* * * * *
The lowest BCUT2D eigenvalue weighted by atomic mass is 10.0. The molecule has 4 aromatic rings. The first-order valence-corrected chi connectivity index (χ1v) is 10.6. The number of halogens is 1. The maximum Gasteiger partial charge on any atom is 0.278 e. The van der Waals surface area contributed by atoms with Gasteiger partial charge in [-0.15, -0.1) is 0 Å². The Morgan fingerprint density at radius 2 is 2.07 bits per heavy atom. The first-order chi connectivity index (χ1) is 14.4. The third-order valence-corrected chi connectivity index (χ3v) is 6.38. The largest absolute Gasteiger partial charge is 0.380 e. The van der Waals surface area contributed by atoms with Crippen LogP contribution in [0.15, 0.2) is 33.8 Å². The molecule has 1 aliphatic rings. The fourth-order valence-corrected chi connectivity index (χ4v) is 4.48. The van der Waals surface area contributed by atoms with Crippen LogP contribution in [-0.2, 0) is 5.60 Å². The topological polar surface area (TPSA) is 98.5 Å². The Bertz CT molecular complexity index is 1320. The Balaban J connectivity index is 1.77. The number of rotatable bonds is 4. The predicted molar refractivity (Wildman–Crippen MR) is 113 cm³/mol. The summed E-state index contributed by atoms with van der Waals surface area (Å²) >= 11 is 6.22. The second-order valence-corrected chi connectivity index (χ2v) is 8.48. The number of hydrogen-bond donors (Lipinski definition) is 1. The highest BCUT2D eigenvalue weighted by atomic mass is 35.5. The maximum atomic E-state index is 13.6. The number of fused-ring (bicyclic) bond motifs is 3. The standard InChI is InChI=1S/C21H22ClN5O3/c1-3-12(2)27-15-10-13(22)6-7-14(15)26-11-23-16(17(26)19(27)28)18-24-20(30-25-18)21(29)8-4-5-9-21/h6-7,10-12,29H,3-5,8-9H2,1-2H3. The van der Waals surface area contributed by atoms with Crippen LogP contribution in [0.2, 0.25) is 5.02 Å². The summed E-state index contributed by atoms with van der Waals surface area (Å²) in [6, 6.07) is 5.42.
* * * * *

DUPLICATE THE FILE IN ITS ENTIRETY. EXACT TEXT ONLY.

The lowest BCUT2D eigenvalue weighted by atomic mass is 10.0. The molecule has 4 aromatic rings. The first-order valence-corrected chi connectivity index (χ1v) is 10.6. The number of halogens is 1. The maximum Gasteiger partial charge on any atom is 0.278 e. The van der Waals surface area contributed by atoms with Gasteiger partial charge in [-0.15, -0.1) is 0 Å². The Morgan fingerprint density at radius 2 is 2.07 bits per heavy atom. The first-order chi connectivity index (χ1) is 14.4. The third-order valence-corrected chi connectivity index (χ3v) is 6.38. The largest absolute Gasteiger partial charge is 0.380 e. The van der Waals surface area contributed by atoms with Crippen LogP contribution in [0.15, 0.2) is 33.8 Å². The molecule has 1 aliphatic rings. The fourth-order valence-corrected chi connectivity index (χ4v) is 4.48. The van der Waals surface area contributed by atoms with Crippen LogP contribution in [-0.2, 0) is 5.60 Å². The topological polar surface area (TPSA) is 98.5 Å². The Bertz CT molecular complexity index is 1320. The Balaban J connectivity index is 1.77. The number of rotatable bonds is 4. The predicted molar refractivity (Wildman–Crippen MR) is 113 cm³/mol. The summed E-state index contributed by atoms with van der Waals surface area (Å²) >= 11 is 6.22. The second-order valence-corrected chi connectivity index (χ2v) is 8.48. The number of hydrogen-bond donors (Lipinski definition) is 1. The highest BCUT2D eigenvalue weighted by atomic mass is 35.5. The maximum atomic E-state index is 13.6. The number of fused-ring (bicyclic) bond motifs is 3. The standard InChI is InChI=1S/C21H22ClN5O3/c1-3-12(2)27-15-10-13(22)6-7-14(15)26-11-23-16(17(26)19(27)28)18-24-20(30-25-18)21(29)8-4-5-9-21/h6-7,10-12,29H,3-5,8-9H2,1-2H3. The van der Waals surface area contributed by atoms with Crippen LogP contribution in [0.2, 0.25) is 5.02 Å². The summed E-state index contributed by atoms with van der Waals surface area (Å²) in [6, 6.07) is 5.42.